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The pterygium can advance to involve the visual axis causing marked loss of visual acuity.
The pterygium can be distinguished from a pingueculum, which is a small-elevated yellowish mass, which can become inflamed. The pterygium grows in the interpalpebral fissure (that is the exposed part of the eye) as an elevated fleshy mass of the conjunctiva.
Burning, irritation, tearing and a foreign body sensation may accompany the growth of a pterygium onto a cornea. Astigmatism may be induced and may lead to decreased vision. As the apex of the pterygium approaches the visual axis, glare and reduced contrast sensitivity appear.
In severe cases symblepharon formation (adhesions) may limit ocular motility and result in diplopia, which is double vision.
For poorly understood reasons the pterygium growth may stop at any stage. It may remain so for the rest of the patient's life or at a later date again start growing.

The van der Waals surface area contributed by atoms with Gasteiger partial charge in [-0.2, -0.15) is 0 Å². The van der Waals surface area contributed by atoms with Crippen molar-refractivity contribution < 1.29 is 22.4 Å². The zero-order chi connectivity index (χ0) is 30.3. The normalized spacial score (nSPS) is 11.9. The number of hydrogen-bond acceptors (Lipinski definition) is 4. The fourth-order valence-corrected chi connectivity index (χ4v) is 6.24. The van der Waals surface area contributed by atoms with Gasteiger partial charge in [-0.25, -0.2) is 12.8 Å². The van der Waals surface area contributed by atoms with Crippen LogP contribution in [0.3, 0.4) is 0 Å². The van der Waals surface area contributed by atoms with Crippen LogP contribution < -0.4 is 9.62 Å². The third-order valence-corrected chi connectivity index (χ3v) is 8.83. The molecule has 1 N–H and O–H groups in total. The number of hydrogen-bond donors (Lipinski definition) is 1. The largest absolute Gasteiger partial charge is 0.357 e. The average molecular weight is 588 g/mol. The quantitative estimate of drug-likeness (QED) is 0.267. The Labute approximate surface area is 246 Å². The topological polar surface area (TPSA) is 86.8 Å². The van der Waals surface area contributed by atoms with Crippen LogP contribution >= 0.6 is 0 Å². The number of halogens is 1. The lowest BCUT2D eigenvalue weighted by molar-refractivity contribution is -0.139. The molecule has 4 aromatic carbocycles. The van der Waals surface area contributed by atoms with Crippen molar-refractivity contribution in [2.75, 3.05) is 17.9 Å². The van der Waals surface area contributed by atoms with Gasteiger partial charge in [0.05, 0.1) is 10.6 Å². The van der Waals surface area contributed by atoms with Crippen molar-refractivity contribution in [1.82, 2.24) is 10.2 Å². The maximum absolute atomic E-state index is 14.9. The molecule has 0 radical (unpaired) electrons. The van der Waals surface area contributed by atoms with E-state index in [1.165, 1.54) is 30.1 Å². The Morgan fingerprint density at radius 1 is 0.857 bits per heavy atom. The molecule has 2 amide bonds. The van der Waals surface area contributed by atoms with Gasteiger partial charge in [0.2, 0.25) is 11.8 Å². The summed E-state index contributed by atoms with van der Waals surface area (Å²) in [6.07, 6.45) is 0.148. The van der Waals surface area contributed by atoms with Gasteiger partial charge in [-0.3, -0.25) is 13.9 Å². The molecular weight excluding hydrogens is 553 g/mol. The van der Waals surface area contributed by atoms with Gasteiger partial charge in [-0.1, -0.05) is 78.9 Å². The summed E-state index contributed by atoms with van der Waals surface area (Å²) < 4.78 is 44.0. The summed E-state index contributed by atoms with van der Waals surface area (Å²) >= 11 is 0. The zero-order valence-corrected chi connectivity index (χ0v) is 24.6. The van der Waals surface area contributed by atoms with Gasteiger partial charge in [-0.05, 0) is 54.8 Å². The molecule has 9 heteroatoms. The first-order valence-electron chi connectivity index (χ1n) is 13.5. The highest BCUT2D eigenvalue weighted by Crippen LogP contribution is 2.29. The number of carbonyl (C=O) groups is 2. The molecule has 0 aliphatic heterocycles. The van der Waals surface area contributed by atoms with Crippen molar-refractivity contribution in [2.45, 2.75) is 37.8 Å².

There is a worldwide distribution of pterygium but it is more common in warm, dry climates. Studies have shown a strong relationship between ultraviolet radiation and the formation of pterygia.
A study in Australia identified a number of risk factors:
Local drying of the conjunctiva and tearfilm abnormalities may also be contributing factors.
The highest incidents occur between the ages of 20-49 and rarely occur under the age of 15.
The decision to remove a pterygium is dependant on the patient's symptoms and the interest in cosmetic improvement. Recurrences may be more frequent in young adults. Virtually all post-operative recurrences occur within the first year after surgery and often within 6-8 weeks. With recurrence there is a higher incidents of growth into the visual axis and of symblepharon formation.
Eye drops such as preservative free lubricants, vasoconstrictors and mild cortico steroids can relieve the symptoms. Some believe ultraviolet-blocking spectacles can prevent progression.
The pterygium is removed surgically and the method depends on the surgeon doing the operation.
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